• College Tuition stable at 1.90%. I can’t stop staring at the Used Cars number. It’s like a…well…car wreck.
  • Wireless telephone services almost back inflating again!

  • Biggest declines on the month, in core categories of weight>1%: Public Transportation, then Used Cars & Trucks, then New Vehicles, then Recreation.
  • Biggest gainers: Women’s & Girls’ apparel, Household Furnishings and Operations. Not many upside outliers, in other words.
  • And folks, that means Median isn’t going to be as soft. My early guess is 0.22, bringing y/y to virtually match last February’s cycle high at 2.58% or so. That’s what’s really going on. Median category is housing so could be + or – small from my est.
  • Breakevens 1.25bps off the lows. It’ll probably keep going. This is not a weak number in my view.
  • Even CPI-leased cars decelerated. Someone hates cars this month.

  • Today’s report is brought to you by the Young & Restless.
  • Four pieces charts. Food & Energy flat

  • Core goods actually dropped a tenth. Culprit…I dunno…maybe CARS?!?

  • Core services less rent of shelter…stable at 2.32% y/y

  • And the big story on the upside – and less shocking than cars – rent of shelter.

  • Now, the core CPI figure – and the fact that the main upward move was from housing, which is underrepresented in core PCE – means the Fed has less urgency to tighten faster, for now. Median tells a different story.
  • This month, we rolled off an 0.09% from April 2017 and replaced it with an 0.10%. Next month, we will roll off an 0.08% from May 2017. And the next two months after that are 0.14%. Ergo, core will keep rising.
  • Should have gotten to 2.2% on core this month, and didn’t thanks to CARS. But will next month, and 2.3% the month after that, and 2.4% a month or two after that.
  • Markets are just about discounting CURRENT inflation (the chart shows CPI swaps, which aren’t biased lower like breakevens, and Median through last month). But still not discounting FUTURE inflation and no tail-risk premium to them either.

  • US #Inflation mkt pricing: 2018 2.2%;2019 2.2%;then 2.4%, 2.4%, 2.5%, 2.5%, 2.4%, 2.4%, 2.5%, 2.5%, & 2028:2.5%.
  • That’s all for now. Thanks for tuning in!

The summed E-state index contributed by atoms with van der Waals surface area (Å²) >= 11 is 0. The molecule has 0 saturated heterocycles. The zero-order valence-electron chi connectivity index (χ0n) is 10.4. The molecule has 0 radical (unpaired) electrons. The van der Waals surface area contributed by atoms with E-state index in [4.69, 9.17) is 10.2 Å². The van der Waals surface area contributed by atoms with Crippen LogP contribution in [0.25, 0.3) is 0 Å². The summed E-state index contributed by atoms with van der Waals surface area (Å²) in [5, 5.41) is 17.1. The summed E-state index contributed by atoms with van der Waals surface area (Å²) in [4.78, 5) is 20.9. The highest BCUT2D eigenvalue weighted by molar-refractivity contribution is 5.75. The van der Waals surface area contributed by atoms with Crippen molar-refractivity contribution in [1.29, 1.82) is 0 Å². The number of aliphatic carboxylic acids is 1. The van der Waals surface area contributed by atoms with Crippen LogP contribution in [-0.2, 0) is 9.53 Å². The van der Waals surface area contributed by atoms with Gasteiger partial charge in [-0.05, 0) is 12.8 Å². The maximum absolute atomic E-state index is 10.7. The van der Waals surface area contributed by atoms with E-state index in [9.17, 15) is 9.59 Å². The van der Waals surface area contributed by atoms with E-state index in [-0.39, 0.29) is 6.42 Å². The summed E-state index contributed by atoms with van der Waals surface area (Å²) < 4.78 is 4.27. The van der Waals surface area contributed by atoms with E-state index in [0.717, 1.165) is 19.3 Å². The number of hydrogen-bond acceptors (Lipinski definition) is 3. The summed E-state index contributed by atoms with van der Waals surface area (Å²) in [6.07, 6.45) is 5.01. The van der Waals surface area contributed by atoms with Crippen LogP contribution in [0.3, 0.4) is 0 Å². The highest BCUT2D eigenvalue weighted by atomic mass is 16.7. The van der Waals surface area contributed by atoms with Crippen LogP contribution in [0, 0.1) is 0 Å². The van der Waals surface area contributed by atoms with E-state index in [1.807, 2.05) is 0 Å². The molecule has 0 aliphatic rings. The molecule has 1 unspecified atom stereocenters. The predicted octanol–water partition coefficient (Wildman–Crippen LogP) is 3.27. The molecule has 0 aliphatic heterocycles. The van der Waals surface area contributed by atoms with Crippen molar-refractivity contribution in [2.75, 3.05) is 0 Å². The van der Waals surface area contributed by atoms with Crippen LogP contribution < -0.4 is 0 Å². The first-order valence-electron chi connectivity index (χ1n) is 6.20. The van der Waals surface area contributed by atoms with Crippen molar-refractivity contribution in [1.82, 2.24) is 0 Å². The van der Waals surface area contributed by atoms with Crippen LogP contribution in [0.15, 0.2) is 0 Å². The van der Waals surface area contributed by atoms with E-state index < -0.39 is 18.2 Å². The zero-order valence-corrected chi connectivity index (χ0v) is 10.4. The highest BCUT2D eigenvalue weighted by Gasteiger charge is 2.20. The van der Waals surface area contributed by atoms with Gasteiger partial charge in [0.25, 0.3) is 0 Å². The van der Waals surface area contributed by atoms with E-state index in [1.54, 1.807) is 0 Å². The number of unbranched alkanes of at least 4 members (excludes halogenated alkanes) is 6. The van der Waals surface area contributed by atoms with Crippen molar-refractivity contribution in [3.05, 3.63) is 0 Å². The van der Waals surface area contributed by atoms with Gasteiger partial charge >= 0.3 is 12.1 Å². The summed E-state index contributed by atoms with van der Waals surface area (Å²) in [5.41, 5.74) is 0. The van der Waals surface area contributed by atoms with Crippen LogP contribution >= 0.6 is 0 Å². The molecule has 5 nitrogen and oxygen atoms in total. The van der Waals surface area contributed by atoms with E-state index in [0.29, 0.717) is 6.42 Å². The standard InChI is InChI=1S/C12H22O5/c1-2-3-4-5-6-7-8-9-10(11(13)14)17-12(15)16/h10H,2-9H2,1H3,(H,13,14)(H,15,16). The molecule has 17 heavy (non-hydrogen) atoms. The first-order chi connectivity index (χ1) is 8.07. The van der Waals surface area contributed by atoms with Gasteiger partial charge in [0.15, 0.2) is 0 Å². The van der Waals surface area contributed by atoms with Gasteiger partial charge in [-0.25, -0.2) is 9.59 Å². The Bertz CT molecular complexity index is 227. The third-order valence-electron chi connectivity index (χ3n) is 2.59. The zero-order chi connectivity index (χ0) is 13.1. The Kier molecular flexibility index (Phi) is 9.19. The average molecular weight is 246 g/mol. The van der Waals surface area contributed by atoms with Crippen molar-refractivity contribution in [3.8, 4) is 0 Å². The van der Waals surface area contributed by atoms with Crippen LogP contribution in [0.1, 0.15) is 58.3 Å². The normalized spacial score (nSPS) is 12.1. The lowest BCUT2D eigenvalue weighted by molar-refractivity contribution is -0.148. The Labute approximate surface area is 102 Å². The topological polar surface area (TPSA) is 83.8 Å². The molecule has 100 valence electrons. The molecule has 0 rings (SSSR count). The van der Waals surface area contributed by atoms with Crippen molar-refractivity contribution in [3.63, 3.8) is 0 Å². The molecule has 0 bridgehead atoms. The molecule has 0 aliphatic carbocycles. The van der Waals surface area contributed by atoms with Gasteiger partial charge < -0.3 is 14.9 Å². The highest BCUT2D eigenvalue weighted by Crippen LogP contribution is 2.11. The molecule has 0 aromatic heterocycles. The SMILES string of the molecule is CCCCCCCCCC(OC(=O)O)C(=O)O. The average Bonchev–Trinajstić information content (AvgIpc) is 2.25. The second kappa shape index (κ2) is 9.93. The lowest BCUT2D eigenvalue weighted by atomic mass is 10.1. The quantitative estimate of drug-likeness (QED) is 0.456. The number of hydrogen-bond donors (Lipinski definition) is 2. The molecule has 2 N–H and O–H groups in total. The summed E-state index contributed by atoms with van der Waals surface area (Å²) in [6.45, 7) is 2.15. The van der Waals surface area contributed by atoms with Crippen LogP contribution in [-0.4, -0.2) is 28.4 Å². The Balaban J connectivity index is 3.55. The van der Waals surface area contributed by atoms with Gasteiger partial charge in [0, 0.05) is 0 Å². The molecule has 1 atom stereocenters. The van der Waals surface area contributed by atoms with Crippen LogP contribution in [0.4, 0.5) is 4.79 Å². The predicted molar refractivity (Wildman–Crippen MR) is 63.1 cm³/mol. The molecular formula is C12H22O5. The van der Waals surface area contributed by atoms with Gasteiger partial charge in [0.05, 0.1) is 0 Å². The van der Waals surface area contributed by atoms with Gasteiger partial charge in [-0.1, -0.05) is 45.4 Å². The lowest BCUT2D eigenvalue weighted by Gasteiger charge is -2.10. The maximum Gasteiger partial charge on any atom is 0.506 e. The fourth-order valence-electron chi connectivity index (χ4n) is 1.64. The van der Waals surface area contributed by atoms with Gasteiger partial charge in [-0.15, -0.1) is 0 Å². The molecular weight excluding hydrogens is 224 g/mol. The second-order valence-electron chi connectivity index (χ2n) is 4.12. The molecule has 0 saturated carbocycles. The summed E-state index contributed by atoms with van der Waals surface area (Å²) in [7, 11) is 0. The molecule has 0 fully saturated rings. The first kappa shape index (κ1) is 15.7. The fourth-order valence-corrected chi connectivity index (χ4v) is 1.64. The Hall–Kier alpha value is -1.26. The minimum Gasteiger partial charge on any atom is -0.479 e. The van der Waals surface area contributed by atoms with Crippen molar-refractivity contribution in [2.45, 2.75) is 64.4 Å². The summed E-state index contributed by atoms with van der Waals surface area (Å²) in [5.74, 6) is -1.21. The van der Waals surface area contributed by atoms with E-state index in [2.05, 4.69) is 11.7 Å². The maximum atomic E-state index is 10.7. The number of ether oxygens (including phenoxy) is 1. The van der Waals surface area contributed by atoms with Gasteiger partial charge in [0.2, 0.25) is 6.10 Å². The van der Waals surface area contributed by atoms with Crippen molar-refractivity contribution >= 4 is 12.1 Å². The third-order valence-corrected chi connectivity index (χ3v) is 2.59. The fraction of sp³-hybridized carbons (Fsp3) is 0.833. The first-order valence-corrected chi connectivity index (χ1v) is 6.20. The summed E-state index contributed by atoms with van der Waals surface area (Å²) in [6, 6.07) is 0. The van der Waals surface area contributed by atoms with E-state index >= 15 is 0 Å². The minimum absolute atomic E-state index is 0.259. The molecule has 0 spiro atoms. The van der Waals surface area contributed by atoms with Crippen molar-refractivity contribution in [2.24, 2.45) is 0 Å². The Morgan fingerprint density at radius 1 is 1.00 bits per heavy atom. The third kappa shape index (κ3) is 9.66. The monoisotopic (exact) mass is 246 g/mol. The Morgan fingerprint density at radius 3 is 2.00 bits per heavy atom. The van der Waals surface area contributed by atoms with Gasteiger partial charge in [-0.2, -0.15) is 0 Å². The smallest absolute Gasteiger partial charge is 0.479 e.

Today’s CPI report was a strong number masquerading as a weak number. The core figure was polluted by a large one-off move lower in inflation for cars – a move that is, moreover, not evident in private surveys. The fact that this is a one-off caused by an outlier was driven home a few hours later by the Cleveland Fed, who calculated the Median CPI at +0.24%, which pushed the y/y median CPI to 2.60%. That’s the highest level since January 2009, and it underscores that we are really seeing acceleration beyond merely retracing the cell phones and other one-off moves from 2017. On the upside of today’s report was housing, which took a surprising jump higher. But what was surprising was not the rise, but the magnitude of the jump. Housing prices continue to rise, and the rate of increase has been accelerating. There is no question that rising housing prices tend to pressure rents higher, and so the direction is not a one-off. Arguably, the one-month movement was “too much,” but it may have been retracing prior softness as well. The movement in rents took the series away from our model a touch, but there’s nothing saying our model is the “right” answer!

But the right answer overall is that inflation is accelerating. Some of this was simply baked in the cake as easy comparisons cause the y/y number to rise. But not all of it. The question going forward is whether inflation crests here, between 2.2%-2.4% on core CPI and 2.5%-2.7% on median, or carries further. My belief is that it has further to run.

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Gary